I will read every single book that Wurts has ever written or will write in the future
“On the morning the Fellowship sorcerer who had crowned the King at Ostermere fared northward on the old disused road, the five years of peace precariously re-established since the carnage that followed the Mistwraith’s defeat as yet showed no sign of breaking.”
And so continues one of the most highly lauded epic high fantasy series, and for me the second book in the greatest fantasy series, EVER. That book, entitled “The Ships of Merior”, takes the readers of seminal author Janny Wurts back to the incredible world she has created, first seen in “The Curse of the Mistwraith”, volume one in “The Wars of Light and Shadow.”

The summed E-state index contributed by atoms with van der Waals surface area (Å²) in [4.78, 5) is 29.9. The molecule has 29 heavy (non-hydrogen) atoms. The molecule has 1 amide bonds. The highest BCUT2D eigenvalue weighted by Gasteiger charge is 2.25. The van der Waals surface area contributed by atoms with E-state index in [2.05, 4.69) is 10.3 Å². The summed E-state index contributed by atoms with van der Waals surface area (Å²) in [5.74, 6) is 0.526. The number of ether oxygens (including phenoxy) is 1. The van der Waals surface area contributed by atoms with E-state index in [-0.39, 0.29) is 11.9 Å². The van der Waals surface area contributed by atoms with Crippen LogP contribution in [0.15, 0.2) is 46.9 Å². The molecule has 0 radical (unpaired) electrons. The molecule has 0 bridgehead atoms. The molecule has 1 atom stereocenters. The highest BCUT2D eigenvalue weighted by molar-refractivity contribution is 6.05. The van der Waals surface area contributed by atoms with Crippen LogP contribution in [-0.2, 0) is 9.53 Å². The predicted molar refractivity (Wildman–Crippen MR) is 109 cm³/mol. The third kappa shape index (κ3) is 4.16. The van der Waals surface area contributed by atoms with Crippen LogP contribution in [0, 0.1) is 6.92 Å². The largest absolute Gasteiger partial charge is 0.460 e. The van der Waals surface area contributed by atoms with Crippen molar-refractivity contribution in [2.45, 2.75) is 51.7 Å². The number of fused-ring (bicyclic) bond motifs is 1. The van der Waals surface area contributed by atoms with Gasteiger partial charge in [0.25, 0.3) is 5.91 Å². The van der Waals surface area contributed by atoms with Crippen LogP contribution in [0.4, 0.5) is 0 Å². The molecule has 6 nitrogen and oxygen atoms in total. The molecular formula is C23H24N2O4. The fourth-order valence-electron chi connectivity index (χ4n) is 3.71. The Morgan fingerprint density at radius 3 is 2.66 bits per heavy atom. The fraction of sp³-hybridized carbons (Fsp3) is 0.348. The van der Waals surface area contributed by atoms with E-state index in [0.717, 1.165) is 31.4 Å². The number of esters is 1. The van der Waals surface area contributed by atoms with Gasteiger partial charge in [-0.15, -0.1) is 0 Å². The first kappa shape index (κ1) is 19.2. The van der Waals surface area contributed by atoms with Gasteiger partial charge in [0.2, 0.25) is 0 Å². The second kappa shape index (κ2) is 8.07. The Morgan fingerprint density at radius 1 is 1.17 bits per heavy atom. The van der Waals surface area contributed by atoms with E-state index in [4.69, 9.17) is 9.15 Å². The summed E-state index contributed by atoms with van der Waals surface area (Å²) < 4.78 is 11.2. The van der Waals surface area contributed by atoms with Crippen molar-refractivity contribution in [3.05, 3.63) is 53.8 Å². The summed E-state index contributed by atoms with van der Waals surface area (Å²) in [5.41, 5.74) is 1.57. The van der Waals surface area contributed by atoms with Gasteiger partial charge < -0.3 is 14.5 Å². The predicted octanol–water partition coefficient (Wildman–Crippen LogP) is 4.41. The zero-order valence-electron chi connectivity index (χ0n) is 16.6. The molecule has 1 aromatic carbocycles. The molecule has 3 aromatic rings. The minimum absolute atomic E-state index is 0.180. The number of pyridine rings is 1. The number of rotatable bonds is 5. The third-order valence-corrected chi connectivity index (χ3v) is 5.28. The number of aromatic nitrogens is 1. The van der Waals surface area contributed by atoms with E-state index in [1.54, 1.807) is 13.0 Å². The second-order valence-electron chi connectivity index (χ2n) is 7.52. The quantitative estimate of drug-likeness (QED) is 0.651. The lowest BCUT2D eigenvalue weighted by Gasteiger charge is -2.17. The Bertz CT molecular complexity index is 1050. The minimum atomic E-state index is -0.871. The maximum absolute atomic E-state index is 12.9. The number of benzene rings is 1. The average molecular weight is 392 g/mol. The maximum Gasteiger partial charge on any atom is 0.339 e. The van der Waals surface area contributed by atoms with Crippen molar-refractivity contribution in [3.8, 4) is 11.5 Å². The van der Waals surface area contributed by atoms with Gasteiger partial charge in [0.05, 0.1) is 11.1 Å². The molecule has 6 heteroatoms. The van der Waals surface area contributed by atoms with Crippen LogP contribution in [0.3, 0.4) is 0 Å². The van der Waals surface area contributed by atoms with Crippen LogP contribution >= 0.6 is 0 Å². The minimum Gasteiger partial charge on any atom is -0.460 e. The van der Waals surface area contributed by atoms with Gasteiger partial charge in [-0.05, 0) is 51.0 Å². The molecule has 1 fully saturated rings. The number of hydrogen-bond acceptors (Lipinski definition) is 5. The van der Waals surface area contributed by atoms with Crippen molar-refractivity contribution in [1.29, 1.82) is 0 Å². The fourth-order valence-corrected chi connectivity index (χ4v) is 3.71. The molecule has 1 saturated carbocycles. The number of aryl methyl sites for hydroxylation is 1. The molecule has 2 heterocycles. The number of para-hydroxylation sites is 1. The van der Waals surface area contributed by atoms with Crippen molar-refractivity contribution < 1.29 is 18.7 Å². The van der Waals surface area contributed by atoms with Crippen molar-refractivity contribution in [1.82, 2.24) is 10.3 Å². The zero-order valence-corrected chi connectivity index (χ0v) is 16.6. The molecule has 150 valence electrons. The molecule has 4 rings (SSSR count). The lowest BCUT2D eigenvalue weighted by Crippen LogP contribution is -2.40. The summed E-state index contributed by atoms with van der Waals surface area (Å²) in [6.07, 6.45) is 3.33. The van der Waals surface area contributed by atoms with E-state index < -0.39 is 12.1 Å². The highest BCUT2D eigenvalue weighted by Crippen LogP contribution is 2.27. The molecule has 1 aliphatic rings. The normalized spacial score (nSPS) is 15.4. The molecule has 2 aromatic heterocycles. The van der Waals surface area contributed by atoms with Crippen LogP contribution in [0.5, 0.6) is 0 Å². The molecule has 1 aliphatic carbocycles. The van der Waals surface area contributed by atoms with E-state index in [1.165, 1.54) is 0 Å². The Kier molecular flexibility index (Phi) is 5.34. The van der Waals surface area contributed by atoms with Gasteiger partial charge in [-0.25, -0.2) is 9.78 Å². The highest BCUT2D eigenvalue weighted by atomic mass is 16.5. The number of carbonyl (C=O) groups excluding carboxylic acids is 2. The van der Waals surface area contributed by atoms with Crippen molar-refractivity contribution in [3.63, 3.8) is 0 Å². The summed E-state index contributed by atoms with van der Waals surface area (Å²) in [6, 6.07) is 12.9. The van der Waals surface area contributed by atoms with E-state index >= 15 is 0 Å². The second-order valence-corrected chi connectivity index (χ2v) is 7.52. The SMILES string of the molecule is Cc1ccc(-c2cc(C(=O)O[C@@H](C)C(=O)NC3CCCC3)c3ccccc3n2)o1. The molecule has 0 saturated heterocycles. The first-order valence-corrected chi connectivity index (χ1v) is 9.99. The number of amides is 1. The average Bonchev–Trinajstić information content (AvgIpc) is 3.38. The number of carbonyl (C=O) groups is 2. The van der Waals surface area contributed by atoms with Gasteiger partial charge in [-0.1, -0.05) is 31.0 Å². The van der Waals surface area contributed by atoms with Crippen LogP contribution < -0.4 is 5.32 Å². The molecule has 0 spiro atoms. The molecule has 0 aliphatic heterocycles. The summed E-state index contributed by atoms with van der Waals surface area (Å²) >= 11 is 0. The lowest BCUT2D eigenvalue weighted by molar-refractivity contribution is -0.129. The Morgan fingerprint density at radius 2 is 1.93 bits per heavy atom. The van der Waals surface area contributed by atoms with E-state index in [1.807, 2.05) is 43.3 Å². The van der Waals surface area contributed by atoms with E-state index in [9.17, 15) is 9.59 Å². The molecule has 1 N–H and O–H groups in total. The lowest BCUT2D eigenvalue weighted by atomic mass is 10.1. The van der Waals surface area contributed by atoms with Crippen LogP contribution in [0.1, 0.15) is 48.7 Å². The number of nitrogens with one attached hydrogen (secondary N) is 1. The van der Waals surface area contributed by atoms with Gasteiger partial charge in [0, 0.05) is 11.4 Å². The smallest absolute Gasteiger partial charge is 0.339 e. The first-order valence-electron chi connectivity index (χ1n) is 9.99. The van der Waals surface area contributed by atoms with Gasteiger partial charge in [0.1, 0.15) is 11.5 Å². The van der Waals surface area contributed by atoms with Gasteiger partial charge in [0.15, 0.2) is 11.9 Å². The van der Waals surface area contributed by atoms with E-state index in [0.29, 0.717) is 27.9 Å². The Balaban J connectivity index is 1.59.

I read this book for my #March of the Sequels TBR a few months ago, but I am still thinking about it, and it has taken me so long to get my thoughts down on paper, so impactful was this book on me. Nevertheless, here we go.
THE SHIPS OF MERIOR PLOT SYNOPSIS
Approximately five years have passed since the events of “Curse of the Mistwraith”. Following the catastrophic events at the conclusion of that book, and the massive battle that left ruinous consequences, especially for Arithon’s side, said Arithon, known as the Master of Shadow, has gone to ground.
Arithon is plagued by guilt, and determined to protect his scattered and wounded allies and sworn vassals from further harm. But he needs all the friends he can get, with the magical powers normally at his disposal seemingly curtailed. Thus, despite not wishing more lives to be lost, being embroiled in Arithon’s wars, it seems inevitable that Arithon’s allies will continue to pay a heavy price for their allegiance, with their master appearing more vulnerable than ever before.